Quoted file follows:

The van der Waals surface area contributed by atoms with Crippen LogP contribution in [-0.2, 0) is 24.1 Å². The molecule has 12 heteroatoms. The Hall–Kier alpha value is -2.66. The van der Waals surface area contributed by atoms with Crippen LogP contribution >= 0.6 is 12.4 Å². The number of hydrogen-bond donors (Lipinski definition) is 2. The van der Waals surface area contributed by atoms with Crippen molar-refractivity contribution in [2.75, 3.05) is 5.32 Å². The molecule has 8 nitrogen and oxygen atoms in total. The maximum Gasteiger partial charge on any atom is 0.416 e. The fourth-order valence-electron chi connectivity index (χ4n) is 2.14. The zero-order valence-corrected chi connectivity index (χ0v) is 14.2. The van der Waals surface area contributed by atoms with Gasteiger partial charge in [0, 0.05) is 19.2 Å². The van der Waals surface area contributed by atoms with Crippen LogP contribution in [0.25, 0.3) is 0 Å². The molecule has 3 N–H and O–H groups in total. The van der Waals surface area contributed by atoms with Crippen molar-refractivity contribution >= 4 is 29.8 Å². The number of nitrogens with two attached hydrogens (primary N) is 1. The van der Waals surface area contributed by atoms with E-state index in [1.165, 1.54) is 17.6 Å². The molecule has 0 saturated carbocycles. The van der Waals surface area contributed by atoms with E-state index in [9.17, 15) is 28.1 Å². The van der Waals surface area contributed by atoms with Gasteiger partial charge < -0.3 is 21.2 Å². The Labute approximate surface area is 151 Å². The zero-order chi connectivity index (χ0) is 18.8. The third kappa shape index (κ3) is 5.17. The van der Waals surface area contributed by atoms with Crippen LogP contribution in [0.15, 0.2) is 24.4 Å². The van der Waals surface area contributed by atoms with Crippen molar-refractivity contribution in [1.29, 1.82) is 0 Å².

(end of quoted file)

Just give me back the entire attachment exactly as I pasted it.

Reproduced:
The van der Waals surface area contributed by atoms with Crippen LogP contribution in [-0.2, 0) is 24.1 Å². The molecule has 12 heteroatoms. The Hall–Kier alpha value is -2.66. The van der Waals surface area contributed by atoms with Crippen LogP contribution >= 0.6 is 12.4 Å². The number of hydrogen-bond donors (Lipinski definition) is 2. The van der Waals surface area contributed by atoms with Crippen molar-refractivity contribution in [2.75, 3.05) is 5.32 Å². The molecule has 8 nitrogen and oxygen atoms in total. The maximum Gasteiger partial charge on any atom is 0.416 e. The fourth-order valence-electron chi connectivity index (χ4n) is 2.14. The zero-order valence-corrected chi connectivity index (χ0v) is 14.2. The van der Waals surface area contributed by atoms with Gasteiger partial charge in [0, 0.05) is 19.2 Å². The van der Waals surface area contributed by atoms with Crippen LogP contribution in [0.25, 0.3) is 0 Å². The molecule has 3 N–H and O–H groups in total. The van der Waals surface area contributed by atoms with Crippen molar-refractivity contribution >= 4 is 29.8 Å². The number of nitrogens with two attached hydrogens (primary N) is 1. The van der Waals surface area contributed by atoms with E-state index in [1.165, 1.54) is 17.6 Å². The molecule has 0 saturated carbocycles. The van der Waals surface area contributed by atoms with E-state index in [9.17, 15) is 28.1 Å². The van der Waals surface area contributed by atoms with Gasteiger partial charge < -0.3 is 21.2 Å². The Labute approximate surface area is 151 Å². The zero-order chi connectivity index (χ0) is 18.8. The third kappa shape index (κ3) is 5.17. The van der Waals surface area contributed by atoms with Crippen LogP contribution in [0.15, 0.2) is 24.4 Å². The van der Waals surface area contributed by atoms with Crippen molar-refractivity contribution in [1.29, 1.82) is 0 Å².